This year, several state legislatures will consider bills to establish vapor product directories. Amid heightened scrutiny of illicit vapor products by the U.S. Food and Drug Administration (FDA), these product directory bills would create a mechanism for states to bar the sale of products that are not FDA-authorized or subject to a pending premarket application. Like state cigarette directories implemented in connection with the tobacco Master Settlement Agreement, these directories would specify which vapor products are permitted to be sold in the state.
Only three states currently have vapor product directories, including Alabama (with respect to “e-liquids” and “alternative nicotine products), Louisiana (with respect to “vapor products” and “alternative nicotine products), and Oklahoma (with respect to “vapor products). In January, legislatures in Florida, Indiana, Missouri, and Virginia introduced bills to establish their own vapor product directories.
The recently introduced bills are aimed at reducing the proliferation of illicit vapor products and have the following elements:
- A state administrative agency (typically the Department of Revenue, Office of the Attorney General, or alcoholic beverage authority) maintains a directory of vapor products permitted to be sold in the state, listed by brand and manufacturer. The responsible agency must publish and maintain the directory on its public website.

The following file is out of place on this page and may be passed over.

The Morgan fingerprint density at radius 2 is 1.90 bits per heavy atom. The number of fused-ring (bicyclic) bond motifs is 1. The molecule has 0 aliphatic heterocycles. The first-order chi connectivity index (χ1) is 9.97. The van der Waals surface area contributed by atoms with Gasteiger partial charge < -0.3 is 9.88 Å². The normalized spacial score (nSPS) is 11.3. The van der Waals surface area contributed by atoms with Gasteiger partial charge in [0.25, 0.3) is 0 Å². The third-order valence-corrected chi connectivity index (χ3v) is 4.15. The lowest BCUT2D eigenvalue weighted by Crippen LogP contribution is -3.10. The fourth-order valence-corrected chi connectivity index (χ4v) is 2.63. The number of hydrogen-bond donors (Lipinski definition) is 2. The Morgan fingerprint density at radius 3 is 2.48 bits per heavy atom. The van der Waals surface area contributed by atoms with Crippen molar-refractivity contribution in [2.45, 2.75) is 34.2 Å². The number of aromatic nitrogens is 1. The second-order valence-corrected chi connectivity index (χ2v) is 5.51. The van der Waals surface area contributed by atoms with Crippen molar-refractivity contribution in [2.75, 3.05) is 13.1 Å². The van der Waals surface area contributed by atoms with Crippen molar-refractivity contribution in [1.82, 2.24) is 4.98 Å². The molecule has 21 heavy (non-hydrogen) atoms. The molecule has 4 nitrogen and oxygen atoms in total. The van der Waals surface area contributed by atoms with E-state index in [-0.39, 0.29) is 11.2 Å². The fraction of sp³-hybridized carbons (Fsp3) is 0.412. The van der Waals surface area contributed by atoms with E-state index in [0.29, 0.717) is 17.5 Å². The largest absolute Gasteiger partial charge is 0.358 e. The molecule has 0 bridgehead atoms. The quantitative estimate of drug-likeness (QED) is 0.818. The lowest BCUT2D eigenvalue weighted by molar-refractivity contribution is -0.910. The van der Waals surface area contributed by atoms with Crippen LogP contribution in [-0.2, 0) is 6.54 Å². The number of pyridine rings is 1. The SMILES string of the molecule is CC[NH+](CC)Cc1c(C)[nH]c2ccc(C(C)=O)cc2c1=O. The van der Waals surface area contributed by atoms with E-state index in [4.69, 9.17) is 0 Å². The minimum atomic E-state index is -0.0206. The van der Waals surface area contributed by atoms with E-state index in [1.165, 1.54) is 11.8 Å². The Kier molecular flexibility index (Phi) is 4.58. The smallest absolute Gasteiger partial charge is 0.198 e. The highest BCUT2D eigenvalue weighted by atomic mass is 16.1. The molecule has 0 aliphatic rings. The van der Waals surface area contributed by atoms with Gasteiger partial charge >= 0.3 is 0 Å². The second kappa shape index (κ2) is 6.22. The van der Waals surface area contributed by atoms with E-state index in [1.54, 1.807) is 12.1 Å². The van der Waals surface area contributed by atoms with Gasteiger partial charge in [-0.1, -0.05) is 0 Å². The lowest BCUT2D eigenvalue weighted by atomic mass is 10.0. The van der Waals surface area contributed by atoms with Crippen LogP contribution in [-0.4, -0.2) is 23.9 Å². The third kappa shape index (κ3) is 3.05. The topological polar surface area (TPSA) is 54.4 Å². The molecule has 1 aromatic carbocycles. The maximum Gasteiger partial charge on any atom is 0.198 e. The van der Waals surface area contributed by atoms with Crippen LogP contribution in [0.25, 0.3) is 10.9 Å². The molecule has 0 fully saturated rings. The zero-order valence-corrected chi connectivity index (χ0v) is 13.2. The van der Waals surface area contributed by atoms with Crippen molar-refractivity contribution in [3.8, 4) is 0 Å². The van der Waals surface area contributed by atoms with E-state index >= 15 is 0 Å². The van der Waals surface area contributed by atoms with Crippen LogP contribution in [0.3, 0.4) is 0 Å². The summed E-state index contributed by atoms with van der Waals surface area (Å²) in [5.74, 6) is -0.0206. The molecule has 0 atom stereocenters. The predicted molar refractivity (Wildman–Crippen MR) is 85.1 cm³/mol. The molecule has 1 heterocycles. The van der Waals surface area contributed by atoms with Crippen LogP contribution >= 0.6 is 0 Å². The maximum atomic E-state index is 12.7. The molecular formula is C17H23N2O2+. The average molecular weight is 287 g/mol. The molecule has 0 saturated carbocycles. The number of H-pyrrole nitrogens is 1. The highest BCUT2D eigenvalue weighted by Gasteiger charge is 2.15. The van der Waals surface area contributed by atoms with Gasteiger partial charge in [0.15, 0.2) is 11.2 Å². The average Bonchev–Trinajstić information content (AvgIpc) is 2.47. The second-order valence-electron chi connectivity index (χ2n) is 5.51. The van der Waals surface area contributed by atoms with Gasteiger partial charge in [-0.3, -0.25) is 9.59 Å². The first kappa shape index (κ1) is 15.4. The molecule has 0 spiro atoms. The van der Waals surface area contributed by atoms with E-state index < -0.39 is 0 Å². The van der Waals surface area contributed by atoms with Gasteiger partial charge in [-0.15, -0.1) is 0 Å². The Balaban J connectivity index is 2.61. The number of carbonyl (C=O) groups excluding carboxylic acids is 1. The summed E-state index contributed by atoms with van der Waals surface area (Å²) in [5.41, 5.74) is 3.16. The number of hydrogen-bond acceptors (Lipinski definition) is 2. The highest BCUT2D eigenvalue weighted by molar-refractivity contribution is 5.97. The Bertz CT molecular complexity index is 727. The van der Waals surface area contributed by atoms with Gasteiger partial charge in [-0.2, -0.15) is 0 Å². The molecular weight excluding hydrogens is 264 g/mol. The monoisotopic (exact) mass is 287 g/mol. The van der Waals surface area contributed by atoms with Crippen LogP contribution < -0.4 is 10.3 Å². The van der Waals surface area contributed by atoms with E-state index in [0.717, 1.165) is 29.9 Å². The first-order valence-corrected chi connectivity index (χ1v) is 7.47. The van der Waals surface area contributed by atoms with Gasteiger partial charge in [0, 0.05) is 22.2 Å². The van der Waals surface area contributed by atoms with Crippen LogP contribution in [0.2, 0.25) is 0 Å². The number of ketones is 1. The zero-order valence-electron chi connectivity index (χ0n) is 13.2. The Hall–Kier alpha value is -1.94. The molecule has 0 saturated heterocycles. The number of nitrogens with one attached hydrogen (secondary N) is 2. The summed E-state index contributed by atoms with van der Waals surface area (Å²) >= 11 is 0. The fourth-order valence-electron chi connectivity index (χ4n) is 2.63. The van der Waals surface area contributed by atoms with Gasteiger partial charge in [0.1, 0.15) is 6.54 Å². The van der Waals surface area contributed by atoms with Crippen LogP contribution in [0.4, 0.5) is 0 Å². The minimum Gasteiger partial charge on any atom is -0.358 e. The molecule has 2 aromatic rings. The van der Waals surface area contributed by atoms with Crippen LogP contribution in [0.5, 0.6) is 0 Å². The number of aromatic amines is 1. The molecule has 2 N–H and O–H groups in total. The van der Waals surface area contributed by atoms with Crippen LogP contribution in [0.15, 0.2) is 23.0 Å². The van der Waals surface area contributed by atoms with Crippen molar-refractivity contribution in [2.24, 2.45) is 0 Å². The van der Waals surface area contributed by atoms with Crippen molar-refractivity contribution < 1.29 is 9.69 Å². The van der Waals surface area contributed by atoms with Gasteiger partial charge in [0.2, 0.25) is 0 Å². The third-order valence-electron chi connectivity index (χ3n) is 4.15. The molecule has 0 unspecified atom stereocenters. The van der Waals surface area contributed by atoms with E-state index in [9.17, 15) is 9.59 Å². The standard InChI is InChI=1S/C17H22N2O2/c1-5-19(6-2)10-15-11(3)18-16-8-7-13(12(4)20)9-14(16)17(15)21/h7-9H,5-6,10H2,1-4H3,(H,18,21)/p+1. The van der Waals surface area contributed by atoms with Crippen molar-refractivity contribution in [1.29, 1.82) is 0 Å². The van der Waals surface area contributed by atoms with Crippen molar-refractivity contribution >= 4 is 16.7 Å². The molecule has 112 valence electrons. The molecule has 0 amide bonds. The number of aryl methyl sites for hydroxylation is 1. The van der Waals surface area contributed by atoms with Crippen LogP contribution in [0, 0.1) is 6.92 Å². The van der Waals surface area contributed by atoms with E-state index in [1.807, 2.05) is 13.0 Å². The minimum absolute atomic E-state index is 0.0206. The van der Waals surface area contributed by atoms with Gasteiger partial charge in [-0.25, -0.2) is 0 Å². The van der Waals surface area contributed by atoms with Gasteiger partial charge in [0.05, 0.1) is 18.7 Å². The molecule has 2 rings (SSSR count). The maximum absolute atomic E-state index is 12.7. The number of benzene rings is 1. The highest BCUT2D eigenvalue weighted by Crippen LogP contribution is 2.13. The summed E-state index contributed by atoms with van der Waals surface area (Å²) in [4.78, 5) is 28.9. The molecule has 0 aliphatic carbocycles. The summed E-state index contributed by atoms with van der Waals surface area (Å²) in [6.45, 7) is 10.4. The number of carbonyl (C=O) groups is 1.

- Products not listed in the directory may not be sold in the state — whether by manufacturers, wholesalers, or retailers. The appropriate state agencies are authorized to take enforcement action against those dealing in noncompliant products.
- Manufacturers seeking to have their vapor products listed must file a certification for each product — affirming that their product is either the subject of an FDA marketing granted order or a premarket tobacco product application filed prior to September 9, 2020, which remains under consideration. Under the bills introduced in Indiana, Missouri, and Virginia, manufacturers must pay an initial filing fee and an annually recurring fee for each product sought to be listed.
Beyond garnering attention from state legislatures, illicit vapor products are increasingly in federal regulators’ crosshairs. As we recently reported, the FDA concluded 2023 with multiple rounds of enforcement action against sellers of illegal vapor products, including warning letters and civil money penalty complaints. We expect this pattern of federal enforcement to continue, regardless of state-level action.
It remains to be seen whether the state directory regimes, as proposed, will curb the prevalence of unauthorized products. However, these bills may signal a broader shift in the overall tobacco and nicotine regulatory environment — one in which FDA is no longer the only regulator patrolling the block for illicit vapor products. We will continue monitoring the introduction of state vapor product directory bills around the U.S., as more states may consider similar initiatives.